Lost in the Crisis: Mental Well-Being of Travel and Tourism Staff

The focus on business survival during this unusual crisis has overshadowed a critical issue – namely the mental state of travel and tourism workers and professionals as they endure job security fears. and the stress of a tough business environment.

  • Mental well-being of neglected staff as businesses struggle to survive
  • The stress of job insecurity, loss of colleagues and company performance can impact all grades
  • Solutions include frequent conversations, workouts, fitness activities

The focus on business survival during this unusual crisis has overshadowed a critical issue – namely the mental state of travel and tourism workers and professionals as they endure job security fears. and the stress of a tough business environment.

Andrew Chan, Founder and CEO of ACI HR Solutions, said TTG Asia that insufficient attention is paid to managing the mental state of staff, and the risk that companies fail to do so is the price to pay of compromised productivity.

However, Chan acknowledged that focusing on the mental well-being of staff was a difficult thing to do as travel and tourism companies find themselves in “an unusual situation which is best described as the SARS crisis and GFC ( the 2007-2009 global financial crisis) in one ”.

“Business leaders are constantly hit with bad news on a daily basis, and it’s a tough time right now to be CEO, CFO and HR Director. Every company scrambles and does their best to avoid layoffs and minimize pay cuts while monitoring results. As you can imagine, the mental well-being of staff may not be a high priority for an organization right now, ”Chan said.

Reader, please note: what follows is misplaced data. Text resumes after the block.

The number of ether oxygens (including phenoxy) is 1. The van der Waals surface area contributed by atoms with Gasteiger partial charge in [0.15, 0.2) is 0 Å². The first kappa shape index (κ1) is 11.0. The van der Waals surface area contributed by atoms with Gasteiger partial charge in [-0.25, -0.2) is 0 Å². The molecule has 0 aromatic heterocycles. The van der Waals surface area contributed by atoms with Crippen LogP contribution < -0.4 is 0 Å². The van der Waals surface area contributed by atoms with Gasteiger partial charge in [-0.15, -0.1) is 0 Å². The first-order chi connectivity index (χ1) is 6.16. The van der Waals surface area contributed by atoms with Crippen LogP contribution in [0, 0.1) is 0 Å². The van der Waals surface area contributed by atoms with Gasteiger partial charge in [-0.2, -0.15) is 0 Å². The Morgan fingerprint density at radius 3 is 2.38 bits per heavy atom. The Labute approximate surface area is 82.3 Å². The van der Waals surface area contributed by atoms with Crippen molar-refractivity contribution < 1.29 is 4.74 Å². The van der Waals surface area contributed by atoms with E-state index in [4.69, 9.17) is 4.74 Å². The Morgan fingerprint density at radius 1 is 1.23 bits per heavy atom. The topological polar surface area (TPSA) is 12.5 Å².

But as companies work on the human resources aspect of their coping strategy, starting with eliminating 2019 leave to enforcing unpaid leave and “making wage sacrifices,” Chan said. said staff would realize that a dismissal decision could be next on the cards.

He explained that the experience of this process is stressful for employees at all levels.

“I’m particularly worried about middle managers. CEOs, CFOs certainly have their stress, but the middle management staff who manage a team are often the messenger. If they haven’t been through GFC before, they haven’t had the experience of entrenchment. When they suddenly get direction from the main office to, say, choose 50% of their team to drop out, the pressure of that task is going to be immense, ”Chan explained.

He added that psychiatric care must be provided to displaced staff as well as to those who have been able to keep their jobs.

“Those who are not made redundant see colleagues with whom they have worked for years, even decades, being made redundant. It is a heavy burden for them. This then affects the productivity of the organization, as those who remain may have to do the work of two or three people in a stressful environment, ”Chan said.

Chan: neglecting the mental well-being of staff compromises productivity

Prescription for heart and mind
When asked what companies should do to help staff cope mentally, Chan said it could be a simple gesture to check out how they are feeling.

Chan also suggested sending staff for training to keep them busy and maintain a positive mindset as work goes down, and to provide transitional support for displaced staff so they don’t feel lost.

“Many displaced employees have not had to apply for a job for a very long time and may not even have an up-to-date CV. They may not even remember what a job interview looks like. So, an organization should consider providing this support to its displaced employees – to show them what needs to be done when they apply for a job, how long the process is likely to take, and to help them set mini-goals towards which they can work, ”Chan said.

“Unfortunately, I see a lot of companies just saying, ‘We’re so sorry, here is your severance package, good luck.’